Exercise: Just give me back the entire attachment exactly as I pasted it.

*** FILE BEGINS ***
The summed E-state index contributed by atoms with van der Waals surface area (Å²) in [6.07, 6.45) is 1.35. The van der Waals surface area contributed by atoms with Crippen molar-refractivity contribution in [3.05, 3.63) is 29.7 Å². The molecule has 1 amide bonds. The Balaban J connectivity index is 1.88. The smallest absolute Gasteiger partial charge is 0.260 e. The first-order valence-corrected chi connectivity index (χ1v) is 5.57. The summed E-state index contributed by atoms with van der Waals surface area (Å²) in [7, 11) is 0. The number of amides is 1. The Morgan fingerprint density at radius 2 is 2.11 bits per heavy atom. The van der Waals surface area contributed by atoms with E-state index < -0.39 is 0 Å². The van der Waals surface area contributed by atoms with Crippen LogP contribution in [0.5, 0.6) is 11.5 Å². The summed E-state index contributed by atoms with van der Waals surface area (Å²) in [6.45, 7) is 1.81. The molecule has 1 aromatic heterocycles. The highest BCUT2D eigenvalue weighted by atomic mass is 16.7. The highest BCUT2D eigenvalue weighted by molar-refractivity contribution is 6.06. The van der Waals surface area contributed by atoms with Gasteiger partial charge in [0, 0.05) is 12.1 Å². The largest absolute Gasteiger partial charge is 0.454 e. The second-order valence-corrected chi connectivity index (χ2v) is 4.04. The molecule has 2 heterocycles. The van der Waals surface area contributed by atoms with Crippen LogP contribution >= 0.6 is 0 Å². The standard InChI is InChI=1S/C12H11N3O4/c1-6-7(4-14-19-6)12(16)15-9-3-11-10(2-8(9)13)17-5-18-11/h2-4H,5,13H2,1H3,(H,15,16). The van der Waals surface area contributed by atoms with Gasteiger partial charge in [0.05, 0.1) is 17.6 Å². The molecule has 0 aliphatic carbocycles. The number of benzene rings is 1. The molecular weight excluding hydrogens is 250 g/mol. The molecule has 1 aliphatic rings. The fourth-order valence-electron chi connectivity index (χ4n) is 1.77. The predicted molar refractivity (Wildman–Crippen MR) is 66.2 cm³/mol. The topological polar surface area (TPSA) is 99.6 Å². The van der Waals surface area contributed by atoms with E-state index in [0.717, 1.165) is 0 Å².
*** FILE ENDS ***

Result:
The summed E-state index contributed by atoms with van der Waals surface area (Å²) in [6.07, 6.45) is 1.35. The van der Waals surface area contributed by atoms with Crippen molar-refractivity contribution in [3.05, 3.63) is 29.7 Å². The molecule has 1 amide bonds. The Balaban J connectivity index is 1.88. The smallest absolute Gasteiger partial charge is 0.260 e. The first-order valence-corrected chi connectivity index (χ1v) is 5.57. The summed E-state index contributed by atoms with van der Waals surface area (Å²) in [7, 11) is 0. The number of amides is 1. The Morgan fingerprint density at radius 2 is 2.11 bits per heavy atom. The van der Waals surface area contributed by atoms with E-state index < -0.39 is 0 Å². The van der Waals surface area contributed by atoms with Crippen LogP contribution in [0.5, 0.6) is 11.5 Å². The summed E-state index contributed by atoms with van der Waals surface area (Å²) in [6.45, 7) is 1.81. The molecule has 1 aromatic heterocycles. The highest BCUT2D eigenvalue weighted by atomic mass is 16.7. The highest BCUT2D eigenvalue weighted by molar-refractivity contribution is 6.06. The van der Waals surface area contributed by atoms with Gasteiger partial charge in [0, 0.05) is 12.1 Å². The largest absolute Gasteiger partial charge is 0.454 e. The second-order valence-corrected chi connectivity index (χ2v) is 4.04. The molecule has 2 heterocycles. The van der Waals surface area contributed by atoms with Crippen LogP contribution >= 0.6 is 0 Å². The standard InChI is InChI=1S/C12H11N3O4/c1-6-7(4-14-19-6)12(16)15-9-3-11-10(2-8(9)13)17-5-18-11/h2-4H,5,13H2,1H3,(H,15,16). The van der Waals surface area contributed by atoms with Gasteiger partial charge in [0.05, 0.1) is 17.6 Å². The molecule has 0 aliphatic carbocycles. The number of benzene rings is 1. The molecular weight excluding hydrogens is 250 g/mol. The molecule has 1 aliphatic rings. The fourth-order valence-electron chi connectivity index (χ4n) is 1.77. The predicted molar refractivity (Wildman–Crippen MR) is 66.2 cm³/mol. The topological polar surface area (TPSA) is 99.6 Å². The van der Waals surface area contributed by atoms with E-state index in [0.717, 1.165) is 0 Å².